Block on Trump's Asylum Ban Upheld by Supreme Court
Written testimony offered by a cat. That is just the beginning of the feline folly that ensued last week when the Barre, Vt. city council seriously considered authoring a leash law for, that is correct, the town's cats. It all began when the council began reviewing its animal and leash laws with an eye to overhauling them. The legal "claws" causing concern? According to an ordinance passed in 1973, "No owner or keeper of an animal shall allow his, theirs or its animal to run at large."
What would be the purpose of the restraining the free-roaming felines of Barre? According a report by the AP, council members have received numerous reports of carousing kitties using gardens as litter boxes and the like. Not to mention the more widespread problem of murder. "Scientists estimate that free-roaming cats kill hundreds of millions of birds, small mammals, reptiles and amphibians each year," says the Virginia-based American Bird Conservancy, which runs a "Cats Indoors!" campaign.
Before you mentally consign the members of this Vermont town to the Looney bin for even considering such legislation, know that according to the AP, they are far from the fist to do so. Cities with cat leash laws or other restrictions include Akron, Oh.; Aurora, Colo.; Montgomery County, Md.; Palm Beach County, Fla.; and good ol' New Orleans.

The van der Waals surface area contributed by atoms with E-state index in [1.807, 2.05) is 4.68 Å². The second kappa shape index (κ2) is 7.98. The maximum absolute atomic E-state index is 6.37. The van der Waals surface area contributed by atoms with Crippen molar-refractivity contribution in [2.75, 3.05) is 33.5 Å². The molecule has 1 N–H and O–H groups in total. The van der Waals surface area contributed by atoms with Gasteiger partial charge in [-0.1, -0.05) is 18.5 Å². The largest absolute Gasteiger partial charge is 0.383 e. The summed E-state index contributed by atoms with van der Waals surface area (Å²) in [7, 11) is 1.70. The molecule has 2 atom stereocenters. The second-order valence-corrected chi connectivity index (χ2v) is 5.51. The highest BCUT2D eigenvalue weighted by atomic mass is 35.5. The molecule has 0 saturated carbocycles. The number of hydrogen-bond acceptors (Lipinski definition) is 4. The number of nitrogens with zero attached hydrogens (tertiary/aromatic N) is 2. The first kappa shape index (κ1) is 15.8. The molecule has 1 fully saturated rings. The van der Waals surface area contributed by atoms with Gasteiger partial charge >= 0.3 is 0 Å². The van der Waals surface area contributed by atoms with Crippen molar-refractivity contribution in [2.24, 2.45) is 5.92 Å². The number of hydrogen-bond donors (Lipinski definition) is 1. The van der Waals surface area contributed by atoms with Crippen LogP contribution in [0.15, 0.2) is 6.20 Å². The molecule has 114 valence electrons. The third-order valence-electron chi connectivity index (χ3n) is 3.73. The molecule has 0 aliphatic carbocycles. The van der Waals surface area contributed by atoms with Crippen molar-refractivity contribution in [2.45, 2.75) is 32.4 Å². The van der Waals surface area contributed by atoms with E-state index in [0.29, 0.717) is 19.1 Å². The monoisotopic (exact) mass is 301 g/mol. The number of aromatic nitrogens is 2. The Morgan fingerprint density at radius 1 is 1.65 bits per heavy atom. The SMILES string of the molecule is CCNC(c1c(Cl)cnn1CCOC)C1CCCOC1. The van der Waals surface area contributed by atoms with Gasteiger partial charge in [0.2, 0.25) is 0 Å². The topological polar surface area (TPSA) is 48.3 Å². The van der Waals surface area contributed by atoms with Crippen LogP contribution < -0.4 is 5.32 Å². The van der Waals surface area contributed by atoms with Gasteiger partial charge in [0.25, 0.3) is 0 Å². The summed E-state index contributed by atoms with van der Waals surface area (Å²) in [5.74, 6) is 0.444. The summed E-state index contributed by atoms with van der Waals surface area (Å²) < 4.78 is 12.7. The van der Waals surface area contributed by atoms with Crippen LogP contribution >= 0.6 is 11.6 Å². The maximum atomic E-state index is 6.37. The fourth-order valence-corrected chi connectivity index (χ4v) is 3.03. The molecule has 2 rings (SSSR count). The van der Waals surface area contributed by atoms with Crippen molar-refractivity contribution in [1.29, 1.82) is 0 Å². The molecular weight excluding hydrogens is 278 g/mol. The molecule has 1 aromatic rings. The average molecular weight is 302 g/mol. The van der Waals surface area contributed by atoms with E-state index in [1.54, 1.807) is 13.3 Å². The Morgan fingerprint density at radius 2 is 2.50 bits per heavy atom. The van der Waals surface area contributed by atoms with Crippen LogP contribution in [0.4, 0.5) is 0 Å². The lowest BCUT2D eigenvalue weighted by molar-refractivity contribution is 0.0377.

Indeed, as far back as 1949, the Illinois Legislature passed "An Act to provide Protection to Insectivorous Birds by Restraining Cats." This law was promptly vetoed by then -Governor Adlai Stevenson, who wrote with his usual erudition, "To escort a cat abroad on a leash is against the nature of the cat."
Perhaps you were wondering what testimony was provided to lawmakers on the topic of restraining the town cats? After the local paper ran a story on the proposed update to the law, a hissy little letter to the editor offered opposition, claiming cats are "are quite neat when it comes to personal sociological matters. Generally, we provide valuable services to urban areas notably in the realm of vermin control." The letter was signed Morticai Flint, who turns out to be a tiger cat, owned by true cat fanciers Paul and Alison Flint.
The fur will stop flying by later this summer when a proposal on the updated law is expected.
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